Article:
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Bashar al-Assad's foreign minister has sent a stark warning to Saudi Arabia, the West and Turkey that any foreign ground troops entering Syria will "return home in wooden coffins". Foreign Minister Walid al-Moallem spoke in strong terms after Saudi Arabia said they were ready to join any US-led ground operations against Islamic State (Isis) in war-torn Syria on 4 February.
And on Friday Russian military spokesman Major General Igor Konashenkov said that there had been "a growing number of signs of hidden preparation" of Turkish forces near the Syrian border that could be the formation of a Turkish advance. The Syrian government is currently making gains in Aleppo, formerly the most populous city in Syria, whilst playing for time with opposition HNC representatives in now-collapsed UN-backed peace talks in Geneva.
A ground operation has been mooted as the most effective way of crushing Isis (Daesh) but al-Moallem warned that without the current regimes go-ahead there would be conflict with the Syrian Army. Currently Russian forces are battering the rebels with airstrikes in Aleppo but the Russians have no significant ground forces in the country.
"Any ground intervention in Syria, without the consent of the Syrian government, will be considered an aggression that should be resisted by every Syrian citizen," al-Moallem told a news conference in Damascus according to AP. "I regret to say that they will return home in wooden coffins."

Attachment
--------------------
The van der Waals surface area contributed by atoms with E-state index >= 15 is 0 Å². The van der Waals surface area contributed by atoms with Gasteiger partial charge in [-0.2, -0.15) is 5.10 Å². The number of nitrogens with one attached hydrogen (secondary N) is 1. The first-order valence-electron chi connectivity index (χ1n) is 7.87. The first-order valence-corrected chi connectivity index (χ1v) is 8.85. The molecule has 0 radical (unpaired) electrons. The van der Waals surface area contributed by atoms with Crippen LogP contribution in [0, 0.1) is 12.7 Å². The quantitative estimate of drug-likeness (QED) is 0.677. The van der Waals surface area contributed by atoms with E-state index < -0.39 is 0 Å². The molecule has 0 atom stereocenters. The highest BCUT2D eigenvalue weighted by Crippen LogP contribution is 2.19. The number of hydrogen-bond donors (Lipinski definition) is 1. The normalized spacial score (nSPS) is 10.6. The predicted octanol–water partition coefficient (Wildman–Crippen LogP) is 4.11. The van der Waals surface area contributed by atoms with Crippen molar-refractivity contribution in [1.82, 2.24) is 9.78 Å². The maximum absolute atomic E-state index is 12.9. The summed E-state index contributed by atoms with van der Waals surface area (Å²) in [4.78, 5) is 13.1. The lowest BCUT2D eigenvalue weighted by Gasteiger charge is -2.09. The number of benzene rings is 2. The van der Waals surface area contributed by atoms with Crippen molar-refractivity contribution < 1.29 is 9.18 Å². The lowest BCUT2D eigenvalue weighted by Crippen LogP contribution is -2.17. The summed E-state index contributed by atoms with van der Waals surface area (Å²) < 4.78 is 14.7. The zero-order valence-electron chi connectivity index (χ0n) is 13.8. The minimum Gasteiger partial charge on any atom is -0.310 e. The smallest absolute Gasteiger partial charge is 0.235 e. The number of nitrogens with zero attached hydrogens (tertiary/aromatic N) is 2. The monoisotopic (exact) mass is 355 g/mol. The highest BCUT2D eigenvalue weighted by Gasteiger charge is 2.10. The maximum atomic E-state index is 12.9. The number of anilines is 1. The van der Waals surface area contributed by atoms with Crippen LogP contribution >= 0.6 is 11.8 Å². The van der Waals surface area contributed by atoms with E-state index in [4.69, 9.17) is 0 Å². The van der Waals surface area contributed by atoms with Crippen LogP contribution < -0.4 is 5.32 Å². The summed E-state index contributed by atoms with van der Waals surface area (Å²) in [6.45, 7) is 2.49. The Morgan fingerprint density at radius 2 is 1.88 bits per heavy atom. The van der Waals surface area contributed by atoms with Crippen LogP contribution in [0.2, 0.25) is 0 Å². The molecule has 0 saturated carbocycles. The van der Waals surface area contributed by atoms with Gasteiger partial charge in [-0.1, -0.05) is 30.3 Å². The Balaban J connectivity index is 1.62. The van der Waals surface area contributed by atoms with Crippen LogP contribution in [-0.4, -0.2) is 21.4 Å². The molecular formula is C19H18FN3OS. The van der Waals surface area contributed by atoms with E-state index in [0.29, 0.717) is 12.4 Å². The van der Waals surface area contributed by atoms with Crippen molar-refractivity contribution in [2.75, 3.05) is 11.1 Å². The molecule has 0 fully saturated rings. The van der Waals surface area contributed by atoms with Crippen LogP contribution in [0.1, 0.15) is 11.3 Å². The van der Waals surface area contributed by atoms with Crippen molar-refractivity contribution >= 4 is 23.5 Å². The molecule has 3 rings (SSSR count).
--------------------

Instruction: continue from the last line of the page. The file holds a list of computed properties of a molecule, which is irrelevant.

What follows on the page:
The foreign minister affirmed that the arrival of Saudi troops is unlikely, but that "with the crazy Saudi leadership nothing is far-fetched". The recent Syrian advance in the north of the country has left tens of thousands fleeing for the border with Turkey.
Al-Moallem said his troops' success in recent weeks signified that the five-year-old Syria war is coming to an end. He urged rebel groups still fighting against the government offensive in the north to "come to their senses". He said: "It is time to return to your senses and come back to the nation's fold, because even your supporters and sponsors have abandoned you."
An estimated 70,000 refugees will arrive at the Turkish border by Sunday evening as humanitarian efforts try to assist fleeing citizens. An estimated half a million people are still living in the city, despite Russian air strikes.